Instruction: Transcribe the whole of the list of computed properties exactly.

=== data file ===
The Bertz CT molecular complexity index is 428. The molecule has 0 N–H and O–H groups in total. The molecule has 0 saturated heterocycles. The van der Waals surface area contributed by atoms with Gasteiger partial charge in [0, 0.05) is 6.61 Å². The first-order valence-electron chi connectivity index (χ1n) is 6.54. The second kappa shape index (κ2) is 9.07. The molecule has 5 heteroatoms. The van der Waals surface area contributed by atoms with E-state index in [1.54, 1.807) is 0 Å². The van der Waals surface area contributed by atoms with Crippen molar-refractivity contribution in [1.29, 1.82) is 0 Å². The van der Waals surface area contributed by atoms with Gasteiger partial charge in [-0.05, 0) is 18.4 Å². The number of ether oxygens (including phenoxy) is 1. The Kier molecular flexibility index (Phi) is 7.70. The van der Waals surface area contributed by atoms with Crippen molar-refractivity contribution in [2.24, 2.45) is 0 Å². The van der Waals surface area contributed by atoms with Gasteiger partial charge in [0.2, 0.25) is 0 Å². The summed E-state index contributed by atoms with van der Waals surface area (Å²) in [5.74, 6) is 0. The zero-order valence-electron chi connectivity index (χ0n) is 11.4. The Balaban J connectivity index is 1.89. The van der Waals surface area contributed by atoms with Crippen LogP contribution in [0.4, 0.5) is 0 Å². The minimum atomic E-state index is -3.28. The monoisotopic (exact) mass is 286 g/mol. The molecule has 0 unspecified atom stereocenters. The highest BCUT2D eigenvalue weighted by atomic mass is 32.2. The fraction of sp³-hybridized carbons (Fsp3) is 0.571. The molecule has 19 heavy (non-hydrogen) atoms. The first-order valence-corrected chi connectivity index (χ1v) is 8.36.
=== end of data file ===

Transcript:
The Bertz CT molecular complexity index is 428. The molecule has 0 N–H and O–H groups in total. The molecule has 0 saturated heterocycles. The van der Waals surface area contributed by atoms with Gasteiger partial charge in [0, 0.05) is 6.61 Å². The first-order valence-electron chi connectivity index (χ1n) is 6.54. The second kappa shape index (κ2) is 9.07. The molecule has 5 heteroatoms. The van der Waals surface area contributed by atoms with E-state index in [1.54, 1.807) is 0 Å². The van der Waals surface area contributed by atoms with Crippen molar-refractivity contribution in [1.29, 1.82) is 0 Å². The van der Waals surface area contributed by atoms with Gasteiger partial charge in [-0.05, 0) is 18.4 Å². The number of ether oxygens (including phenoxy) is 1. The Kier molecular flexibility index (Phi) is 7.70. The van der Waals surface area contributed by atoms with Crippen molar-refractivity contribution in [2.24, 2.45) is 0 Å². The van der Waals surface area contributed by atoms with Gasteiger partial charge in [0.2, 0.25) is 0 Å². The summed E-state index contributed by atoms with van der Waals surface area (Å²) in [5.74, 6) is 0. The zero-order valence-electron chi connectivity index (χ0n) is 11.4. The Balaban J connectivity index is 1.89. The van der Waals surface area contributed by atoms with Crippen LogP contribution in [0.4, 0.5) is 0 Å². The minimum atomic E-state index is -3.28. The monoisotopic (exact) mass is 286 g/mol. The molecule has 0 unspecified atom stereocenters. The highest BCUT2D eigenvalue weighted by atomic mass is 32.2. The fraction of sp³-hybridized carbons (Fsp3) is 0.571. The molecule has 19 heavy (non-hydrogen) atoms. The first-order valence-corrected chi connectivity index (χ1v) is 8.36.